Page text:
Looking for cheap credit card payment processing; using Square, looking at Dwolla
Here's my situation:
- I accept credit cards (Amex) over my Android phone
- About 1 or 2 transactions per month
- Each transaction is generally between $1,000 - $7,000
Square is nice & easy--virtually no setup--but the fees are a bit high, 3.5% per phone transaction.
I recently found Dwolla.com, who offers a transaction cost of 25 cents (!) per transaction--which would save me a bunch of money. However, I've seen mixed reviews of Dwolla online, and wanted to know if anyone else has used it and what their experience has been.
Hey Greg, This is a GREAT QUESTION. One that applies to so many entrepreneurs, since credit card processing is the foundation to building an automated business (typically online). <hl> I have spent countless hours dealing with credit card processing gateways, processors, terminals, reps, etc. I feel very qualified to answer this. <hl> There is so many ways to "skin this cat", but after reading the following, the is <hl> 1. You want to have Authorize.net as part of your plan. It is not necessary, but Authorize.net integrates with more online apps and shopping carts than any other gateway. If you use Freshbooks, it integrates. If you use Volusion shopping cart, it integrates. If you decide to use another gateway, you might learn down the road that you need to open another gateway to make it work. BUT DON'T OPEN A AUTHORIZE.NET ACCOUNT JUST YET. Keep reading to learn why. (hint: you get one almost free when you sign up with a processor) <hl> 2. Find a Processor (merchant services account) that charges you based on the "interchange plus" method. There are SO MANY slick sales people out there that want to sell you credit card processing based on a confusing "tiered" fee method. DON'T DO IT. The pricing model may seem simple, but they trap you into paying fees you aren't aware of, and you don't really know which cards you pay higher rates for and which ones you get lower rates on. All the big guys are on "interchange plus" method because you can compare rates from different processors - apples to apples. This levels the playing field, and you can shop around for the lowest rates. <hl> 3. Paypal, Square and Dwolla are their own processors, so you will pay their rates no matter what. They are not cheap. So if you want to save money, you should get your own independent merchant account. One that works with Authorize.net preferably. If only do a few transactions, then maybe the simplicity of Paypal, Square are worth looking at. <hl> 4. The Processor I found that meets all of these requirements is iPayment. I got an insider with iPayment that gives me a really good rate. Each rep is different, so negotiate hard. My rates are "interchange + 0.01 and 10 cents". That means I am charged interchange rate (the rates the credit card companies charge the processor) PLUS .01 percent PLUS 10 cents per transaction. There is no minimums or contract terms. A $5 monthly statement fee, and an almost free Authorize.net account comes with it. THIS IS A REALLY GOOD RATE. So try to match it with your rep. <hl> 5. OK, I just called my rep as I wrote this. He said he would give our listeners the same rates if they identified themselves as an ASMB listener. His email address is firstname.lastname@example.org. His name is Robert Renfro. Email him, you can get the same rates I do. <hl> 6. iPhone/Android integration: This is important to you, so let's touch on this. There are third party solutions you could use to get your smartphone to become a card reader (terminal). Both "card present" and "card not present" will work. If you have an Authorize.net account, you will need to use one that works with Authorize.net. That is where they shine. Just search for authorize.net in your itunes app store or android marketplace. Inner Fence is the most popular, but I haven't tried any of them, so I can't give an honest review. You will also need the card reader. There are generic versions of iPhone card readers. This youtube clip is cheesy, but shows an example: InnerFence YouTube video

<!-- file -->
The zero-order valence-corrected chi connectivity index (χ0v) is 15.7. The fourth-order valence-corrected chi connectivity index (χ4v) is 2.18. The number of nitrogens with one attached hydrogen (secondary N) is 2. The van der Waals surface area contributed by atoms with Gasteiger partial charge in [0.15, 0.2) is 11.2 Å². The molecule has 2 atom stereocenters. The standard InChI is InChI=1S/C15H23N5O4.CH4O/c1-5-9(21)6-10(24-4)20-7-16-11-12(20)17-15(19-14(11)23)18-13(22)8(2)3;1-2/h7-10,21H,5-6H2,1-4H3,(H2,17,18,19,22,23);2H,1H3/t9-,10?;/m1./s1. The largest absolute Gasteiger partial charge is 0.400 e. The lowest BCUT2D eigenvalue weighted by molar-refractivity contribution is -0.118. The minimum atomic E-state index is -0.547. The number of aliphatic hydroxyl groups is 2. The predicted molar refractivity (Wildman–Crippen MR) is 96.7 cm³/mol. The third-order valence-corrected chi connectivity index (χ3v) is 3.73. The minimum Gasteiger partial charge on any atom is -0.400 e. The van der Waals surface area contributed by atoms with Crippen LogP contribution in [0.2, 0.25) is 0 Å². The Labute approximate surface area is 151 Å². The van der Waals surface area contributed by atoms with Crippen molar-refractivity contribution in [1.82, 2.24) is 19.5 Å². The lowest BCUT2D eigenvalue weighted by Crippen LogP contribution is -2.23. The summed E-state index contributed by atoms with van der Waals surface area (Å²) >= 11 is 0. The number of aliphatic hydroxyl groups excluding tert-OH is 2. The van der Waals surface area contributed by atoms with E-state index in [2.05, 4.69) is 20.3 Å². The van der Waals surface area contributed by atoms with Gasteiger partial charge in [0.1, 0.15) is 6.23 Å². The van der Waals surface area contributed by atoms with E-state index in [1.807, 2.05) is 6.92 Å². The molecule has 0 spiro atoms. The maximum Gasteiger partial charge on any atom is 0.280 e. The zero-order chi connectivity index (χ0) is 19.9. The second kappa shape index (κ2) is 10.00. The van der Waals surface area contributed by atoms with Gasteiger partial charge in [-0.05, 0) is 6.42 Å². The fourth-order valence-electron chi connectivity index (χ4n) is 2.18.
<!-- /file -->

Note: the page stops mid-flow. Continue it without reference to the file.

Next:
I think you meant an AMSB listener instead of an ASMB listener. :)